Advice is easy, execution – hard

You already know how to solve your problems, so why haven't you done it yet? If you're anything like my friends, you can probably give me a long list of actually good reasons, and also of things you've tried that didn't work. And yet, judging by the amount of self-help and advice books floating out there, you'd think any problem was solvable. What's going on?

Natural selection.

Advice propagates best if it sells the most books or newspapers, if it sticks in people's minds and gets repeated a lot. The more plausible it is, the harder to refute, the more it propagates. Unfortunately, "obvious" does not correlate with "actionable" or "easy to implement". Often, it comes down to "eliminate the symptoms of the problem".

Here's one common example: cutting out caffeine, sugar, smoking, and alcohol. These are all common ways of mitigating the impact of stress or other health conditions (anecdotally, coffee has an antidepressant effect). People adopt them when they have no other ways to e.g. rev themselves up for a job that requires more energy than they have. The real solution is to change the jobs (or professions). But that's not actually easy, is it? It takes time and money. Some people don't have enough energy for any job, but they are also not financially independent, so they're stuck.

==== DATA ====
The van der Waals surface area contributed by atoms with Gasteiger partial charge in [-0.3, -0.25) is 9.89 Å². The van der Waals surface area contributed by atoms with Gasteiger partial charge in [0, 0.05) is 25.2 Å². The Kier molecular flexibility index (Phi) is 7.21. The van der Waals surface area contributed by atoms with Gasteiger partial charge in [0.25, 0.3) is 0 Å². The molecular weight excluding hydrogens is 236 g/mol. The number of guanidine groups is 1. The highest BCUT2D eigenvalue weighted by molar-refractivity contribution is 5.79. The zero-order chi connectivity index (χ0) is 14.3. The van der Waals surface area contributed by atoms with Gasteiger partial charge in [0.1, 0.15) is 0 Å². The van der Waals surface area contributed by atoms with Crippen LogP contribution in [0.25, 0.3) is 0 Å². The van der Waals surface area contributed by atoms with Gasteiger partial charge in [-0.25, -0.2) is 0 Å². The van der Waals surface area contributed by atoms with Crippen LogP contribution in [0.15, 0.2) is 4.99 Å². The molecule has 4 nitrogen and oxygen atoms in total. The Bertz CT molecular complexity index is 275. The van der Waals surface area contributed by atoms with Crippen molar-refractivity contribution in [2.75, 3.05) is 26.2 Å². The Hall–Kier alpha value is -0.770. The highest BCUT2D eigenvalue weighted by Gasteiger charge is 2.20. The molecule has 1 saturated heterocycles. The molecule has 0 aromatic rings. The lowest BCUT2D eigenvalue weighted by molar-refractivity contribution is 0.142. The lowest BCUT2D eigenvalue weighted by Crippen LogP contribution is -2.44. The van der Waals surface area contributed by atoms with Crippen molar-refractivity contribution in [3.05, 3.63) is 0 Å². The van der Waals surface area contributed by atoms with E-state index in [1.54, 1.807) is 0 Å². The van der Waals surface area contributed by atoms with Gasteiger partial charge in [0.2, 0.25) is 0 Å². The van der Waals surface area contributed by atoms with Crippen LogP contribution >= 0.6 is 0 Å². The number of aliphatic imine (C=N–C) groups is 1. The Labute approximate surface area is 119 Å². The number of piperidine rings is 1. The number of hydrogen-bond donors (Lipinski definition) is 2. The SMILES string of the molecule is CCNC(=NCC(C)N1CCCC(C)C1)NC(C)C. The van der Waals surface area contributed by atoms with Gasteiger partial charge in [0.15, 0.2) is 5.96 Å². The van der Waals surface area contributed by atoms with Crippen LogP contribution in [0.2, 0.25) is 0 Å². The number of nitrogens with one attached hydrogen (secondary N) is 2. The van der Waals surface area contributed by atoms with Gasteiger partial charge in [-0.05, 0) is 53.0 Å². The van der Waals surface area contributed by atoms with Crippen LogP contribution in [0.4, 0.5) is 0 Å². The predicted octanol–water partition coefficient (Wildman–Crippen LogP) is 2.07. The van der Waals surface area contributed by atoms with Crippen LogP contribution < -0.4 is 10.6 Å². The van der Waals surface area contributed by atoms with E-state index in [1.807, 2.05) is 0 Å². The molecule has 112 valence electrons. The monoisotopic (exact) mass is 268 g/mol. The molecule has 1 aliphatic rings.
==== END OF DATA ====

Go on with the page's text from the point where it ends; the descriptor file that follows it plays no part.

Thing is, explaining this web of interdependent constraints is usually long-winded and boring. At least some of the nodes in the web are going to be systemic issues, which people usually shy away from examining. It's much easier to narrow down the scope of conversation, and castigate the person for their "lack of willpower", because "they could just stop if they wanted to".

Thus, easy advice sells and propagates, even though it's not actually very useful or applicable to most people.

Categories: self-help · mental health